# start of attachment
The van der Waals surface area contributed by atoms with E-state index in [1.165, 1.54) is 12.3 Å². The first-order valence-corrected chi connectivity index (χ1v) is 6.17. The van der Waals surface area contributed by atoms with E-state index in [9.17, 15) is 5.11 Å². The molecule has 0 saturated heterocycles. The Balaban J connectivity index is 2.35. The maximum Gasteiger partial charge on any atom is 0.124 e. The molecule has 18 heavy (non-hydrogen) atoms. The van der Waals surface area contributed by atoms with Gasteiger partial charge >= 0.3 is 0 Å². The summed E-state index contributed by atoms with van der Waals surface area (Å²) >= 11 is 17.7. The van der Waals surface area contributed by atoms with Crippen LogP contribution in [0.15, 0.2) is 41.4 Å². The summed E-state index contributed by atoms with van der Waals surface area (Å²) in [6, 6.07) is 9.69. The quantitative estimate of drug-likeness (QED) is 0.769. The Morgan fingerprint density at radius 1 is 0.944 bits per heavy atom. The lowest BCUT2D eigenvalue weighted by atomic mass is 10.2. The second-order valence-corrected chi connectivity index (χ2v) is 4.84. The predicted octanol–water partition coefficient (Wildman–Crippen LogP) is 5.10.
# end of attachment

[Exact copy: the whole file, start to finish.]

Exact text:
The van der Waals surface area contributed by atoms with E-state index in [1.165, 1.54) is 12.3 Å². The first-order valence-corrected chi connectivity index (χ1v) is 6.17. The van der Waals surface area contributed by atoms with E-state index in [9.17, 15) is 5.11 Å². The molecule has 0 saturated heterocycles. The Balaban J connectivity index is 2.35. The maximum Gasteiger partial charge on any atom is 0.124 e. The molecule has 18 heavy (non-hydrogen) atoms. The van der Waals surface area contributed by atoms with Gasteiger partial charge >= 0.3 is 0 Å². The summed E-state index contributed by atoms with van der Waals surface area (Å²) >= 11 is 17.7. The van der Waals surface area contributed by atoms with Crippen LogP contribution in [0.15, 0.2) is 41.4 Å². The summed E-state index contributed by atoms with van der Waals surface area (Å²) in [6, 6.07) is 9.69. The quantitative estimate of drug-likeness (QED) is 0.769. The Morgan fingerprint density at radius 1 is 0.944 bits per heavy atom. The lowest BCUT2D eigenvalue weighted by atomic mass is 10.2. The second-order valence-corrected chi connectivity index (χ2v) is 4.84. The predicted octanol–water partition coefficient (Wildman–Crippen LogP) is 5.10.